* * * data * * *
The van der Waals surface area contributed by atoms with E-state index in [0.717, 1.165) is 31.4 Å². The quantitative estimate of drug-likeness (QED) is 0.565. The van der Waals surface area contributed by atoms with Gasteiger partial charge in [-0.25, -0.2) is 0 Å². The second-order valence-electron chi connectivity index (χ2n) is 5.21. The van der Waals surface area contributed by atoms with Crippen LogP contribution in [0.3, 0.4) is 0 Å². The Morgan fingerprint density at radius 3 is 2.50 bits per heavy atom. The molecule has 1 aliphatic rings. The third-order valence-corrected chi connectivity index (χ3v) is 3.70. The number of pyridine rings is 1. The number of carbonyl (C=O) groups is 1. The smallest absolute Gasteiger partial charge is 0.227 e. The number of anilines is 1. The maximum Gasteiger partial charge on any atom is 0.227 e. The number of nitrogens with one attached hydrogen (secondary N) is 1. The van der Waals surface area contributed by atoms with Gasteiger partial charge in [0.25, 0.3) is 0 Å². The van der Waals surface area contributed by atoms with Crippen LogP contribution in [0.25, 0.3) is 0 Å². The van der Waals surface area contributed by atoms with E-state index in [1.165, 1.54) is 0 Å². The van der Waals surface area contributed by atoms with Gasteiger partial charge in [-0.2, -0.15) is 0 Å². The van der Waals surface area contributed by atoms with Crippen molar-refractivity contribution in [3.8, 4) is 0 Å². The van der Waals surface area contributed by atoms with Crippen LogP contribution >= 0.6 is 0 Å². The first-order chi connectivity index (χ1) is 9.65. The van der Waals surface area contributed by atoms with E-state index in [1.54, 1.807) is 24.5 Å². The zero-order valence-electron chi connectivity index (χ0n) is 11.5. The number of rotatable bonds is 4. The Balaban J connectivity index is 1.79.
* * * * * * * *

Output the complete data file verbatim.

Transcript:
The van der Waals surface area contributed by atoms with E-state index in [0.717, 1.165) is 31.4 Å². The quantitative estimate of drug-likeness (QED) is 0.565. The van der Waals surface area contributed by atoms with Gasteiger partial charge in [-0.25, -0.2) is 0 Å². The second-order valence-electron chi connectivity index (χ2n) is 5.21. The van der Waals surface area contributed by atoms with Crippen LogP contribution in [0.3, 0.4) is 0 Å². The Morgan fingerprint density at radius 3 is 2.50 bits per heavy atom. The molecule has 1 aliphatic rings. The third-order valence-corrected chi connectivity index (χ3v) is 3.70. The number of pyridine rings is 1. The number of carbonyl (C=O) groups is 1. The smallest absolute Gasteiger partial charge is 0.227 e. The number of anilines is 1. The maximum Gasteiger partial charge on any atom is 0.227 e. The number of nitrogens with one attached hydrogen (secondary N) is 1. The van der Waals surface area contributed by atoms with Gasteiger partial charge in [0.25, 0.3) is 0 Å². The van der Waals surface area contributed by atoms with Crippen LogP contribution in [0.25, 0.3) is 0 Å². The van der Waals surface area contributed by atoms with E-state index in [1.165, 1.54) is 0 Å². The van der Waals surface area contributed by atoms with Gasteiger partial charge in [-0.2, -0.15) is 0 Å². The van der Waals surface area contributed by atoms with Crippen molar-refractivity contribution in [3.8, 4) is 0 Å². The van der Waals surface area contributed by atoms with Crippen LogP contribution >= 0.6 is 0 Å². The first-order chi connectivity index (χ1) is 9.65. The van der Waals surface area contributed by atoms with E-state index in [1.54, 1.807) is 24.5 Å². The zero-order valence-electron chi connectivity index (χ0n) is 11.5. The number of rotatable bonds is 4. The Balaban J connectivity index is 1.79.